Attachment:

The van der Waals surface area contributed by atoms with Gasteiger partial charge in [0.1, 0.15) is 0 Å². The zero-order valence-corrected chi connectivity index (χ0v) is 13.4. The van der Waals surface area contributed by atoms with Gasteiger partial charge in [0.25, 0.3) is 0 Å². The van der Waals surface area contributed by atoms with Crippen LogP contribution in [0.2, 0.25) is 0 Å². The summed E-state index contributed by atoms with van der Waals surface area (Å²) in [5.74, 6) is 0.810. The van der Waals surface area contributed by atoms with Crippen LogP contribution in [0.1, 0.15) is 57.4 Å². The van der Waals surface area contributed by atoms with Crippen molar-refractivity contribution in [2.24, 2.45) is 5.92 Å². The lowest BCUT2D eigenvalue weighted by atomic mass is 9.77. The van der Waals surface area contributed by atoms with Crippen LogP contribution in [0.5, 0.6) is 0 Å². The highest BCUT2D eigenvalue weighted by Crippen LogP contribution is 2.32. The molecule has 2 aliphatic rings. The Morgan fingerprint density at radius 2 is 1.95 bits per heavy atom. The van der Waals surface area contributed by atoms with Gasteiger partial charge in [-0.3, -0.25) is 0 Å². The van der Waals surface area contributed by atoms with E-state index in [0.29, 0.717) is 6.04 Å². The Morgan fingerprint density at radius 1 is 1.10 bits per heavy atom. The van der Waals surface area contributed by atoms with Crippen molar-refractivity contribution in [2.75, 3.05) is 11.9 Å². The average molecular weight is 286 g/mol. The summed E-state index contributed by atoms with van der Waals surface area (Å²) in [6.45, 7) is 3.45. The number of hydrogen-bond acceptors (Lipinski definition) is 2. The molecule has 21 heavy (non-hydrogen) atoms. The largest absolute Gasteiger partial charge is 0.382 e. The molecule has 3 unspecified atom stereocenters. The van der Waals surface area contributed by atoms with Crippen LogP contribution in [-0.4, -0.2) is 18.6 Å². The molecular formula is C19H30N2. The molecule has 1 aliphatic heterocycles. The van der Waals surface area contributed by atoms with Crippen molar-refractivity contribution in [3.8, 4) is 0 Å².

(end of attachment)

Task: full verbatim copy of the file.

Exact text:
The van der Waals surface area contributed by atoms with Gasteiger partial charge in [0.1, 0.15) is 0 Å². The zero-order valence-corrected chi connectivity index (χ0v) is 13.4. The van der Waals surface area contributed by atoms with Gasteiger partial charge in [0.25, 0.3) is 0 Å². The van der Waals surface area contributed by atoms with Crippen LogP contribution in [0.2, 0.25) is 0 Å². The summed E-state index contributed by atoms with van der Waals surface area (Å²) in [5.74, 6) is 0.810. The van der Waals surface area contributed by atoms with Crippen LogP contribution in [0.1, 0.15) is 57.4 Å². The van der Waals surface area contributed by atoms with Crippen molar-refractivity contribution in [2.24, 2.45) is 5.92 Å². The lowest BCUT2D eigenvalue weighted by atomic mass is 9.77. The van der Waals surface area contributed by atoms with Crippen LogP contribution in [0.5, 0.6) is 0 Å². The highest BCUT2D eigenvalue weighted by Crippen LogP contribution is 2.32. The molecule has 2 aliphatic rings. The Morgan fingerprint density at radius 2 is 1.95 bits per heavy atom. The van der Waals surface area contributed by atoms with Gasteiger partial charge in [-0.3, -0.25) is 0 Å². The van der Waals surface area contributed by atoms with E-state index in [0.29, 0.717) is 6.04 Å². The Morgan fingerprint density at radius 1 is 1.10 bits per heavy atom. The van der Waals surface area contributed by atoms with Crippen molar-refractivity contribution in [2.75, 3.05) is 11.9 Å². The average molecular weight is 286 g/mol. The summed E-state index contributed by atoms with van der Waals surface area (Å²) in [6.45, 7) is 3.45. The number of hydrogen-bond acceptors (Lipinski definition) is 2. The molecule has 21 heavy (non-hydrogen) atoms. The largest absolute Gasteiger partial charge is 0.382 e. The molecule has 3 unspecified atom stereocenters. The van der Waals surface area contributed by atoms with Crippen LogP contribution in [-0.4, -0.2) is 18.6 Å². The molecular formula is C19H30N2. The molecule has 1 aliphatic heterocycles. The van der Waals surface area contributed by atoms with Crippen molar-refractivity contribution in [3.8, 4) is 0 Å².